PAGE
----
By Amber Russell, LCSW, Courier & Press, Oct. 22, 2016 –
Does having a conversation with your child ever feel like pulling teeth? After picking up my 5-year old from kindergarten, I like to ask him about his day. It usually goes something like this:
Mom: “How was school today?”
Mom: “What all did you do at school today?”
Son: “I will tell you later. I just don’t want to talk right now.”
Sometimes he’ll say, “Why do you always ask me about my day?” I reply, “Because I am interested in it, and I love you.”
Some days he is just not up for talking, but other times I have found it’s all in how you word the question.
Instead of asking, “How was school today?” here are a few conversation starters I have used:
- Who did you play with at recess today, and what did you play?
- What’s the best (or worst) thing that happened to you at school today?
- What was the hardest thing you had to do in school today?
- Who did you sit by at lunch today, and what did you talk about?
- If you got one wish at school, what would it be?
I talk with my son after school because that time works best for our schedule; however, every family is different, and maybe another time is better for you.
Here are some specific questions I like to ask before school:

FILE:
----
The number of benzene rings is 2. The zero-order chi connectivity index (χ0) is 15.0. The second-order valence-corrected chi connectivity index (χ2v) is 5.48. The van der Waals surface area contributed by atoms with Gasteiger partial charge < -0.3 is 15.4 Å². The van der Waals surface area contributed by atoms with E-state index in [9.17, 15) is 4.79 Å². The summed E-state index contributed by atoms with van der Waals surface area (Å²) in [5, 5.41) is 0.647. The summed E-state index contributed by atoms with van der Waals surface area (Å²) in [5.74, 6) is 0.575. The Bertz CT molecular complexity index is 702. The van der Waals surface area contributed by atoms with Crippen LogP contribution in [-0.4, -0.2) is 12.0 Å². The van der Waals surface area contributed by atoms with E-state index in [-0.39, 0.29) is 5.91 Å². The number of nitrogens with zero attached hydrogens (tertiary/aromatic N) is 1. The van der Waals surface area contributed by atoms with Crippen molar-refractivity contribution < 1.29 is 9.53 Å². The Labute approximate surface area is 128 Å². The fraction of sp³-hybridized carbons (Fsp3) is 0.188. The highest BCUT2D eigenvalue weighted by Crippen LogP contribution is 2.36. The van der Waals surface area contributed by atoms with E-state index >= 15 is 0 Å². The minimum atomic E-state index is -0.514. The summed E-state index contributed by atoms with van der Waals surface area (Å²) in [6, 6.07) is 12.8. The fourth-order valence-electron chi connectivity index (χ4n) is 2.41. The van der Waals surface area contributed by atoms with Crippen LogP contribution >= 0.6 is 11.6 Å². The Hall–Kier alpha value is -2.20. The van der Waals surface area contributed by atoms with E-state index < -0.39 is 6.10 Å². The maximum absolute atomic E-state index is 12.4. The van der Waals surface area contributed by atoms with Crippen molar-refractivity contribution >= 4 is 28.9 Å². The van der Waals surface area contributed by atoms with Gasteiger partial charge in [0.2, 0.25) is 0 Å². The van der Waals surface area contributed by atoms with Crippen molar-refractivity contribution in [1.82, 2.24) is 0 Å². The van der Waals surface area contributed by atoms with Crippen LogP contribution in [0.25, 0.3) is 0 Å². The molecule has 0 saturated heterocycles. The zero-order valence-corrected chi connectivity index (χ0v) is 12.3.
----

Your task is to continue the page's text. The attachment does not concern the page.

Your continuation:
- What three things do you want to accomplish today?
- What class do you think will be the most fun and why?
- What is one thing you can do better today than you did yesterday?
To get an older child or teen to open up, make sure the conversation is a two-way street where you are actually talking and sharing and not just firing off questions. No one, child or adult, likes to feel interrogated.
Try writing out some questions on cards ahead of time and let your child pick some to ask that you have to answer. Sometimes if you open up about a past experience it will make the child feel more comfortable to share.
Here are some examples:
- What was your most embarrassing moment in school?
- What was the worst or funniest date you ever went on?
- Who was your best friend in school, and what did you like about them?
Playing games such as “High and Low” around the dinner table can also stimulate conversation. Every family member shares their high and low points for the day. You could also have each family member share one thing they are grateful for and a goal for the next day.
As a Youth First school social worker, I talk with students every day. In my experience, even though kids seem annoyed with adults asking questions, deep down they want you to ask. It demonstrates that you care. Most kids have a friend whose parents don’t ask about their day, and believe me, they wish their parents would.
Even if a conversation with your child doesn’t go as planned, making the effort shows support and demonstrates that we want to be involved in kids’ lives. Talking with your children will not only influence their decisions now, it will have an effect on their future parenting styles as well.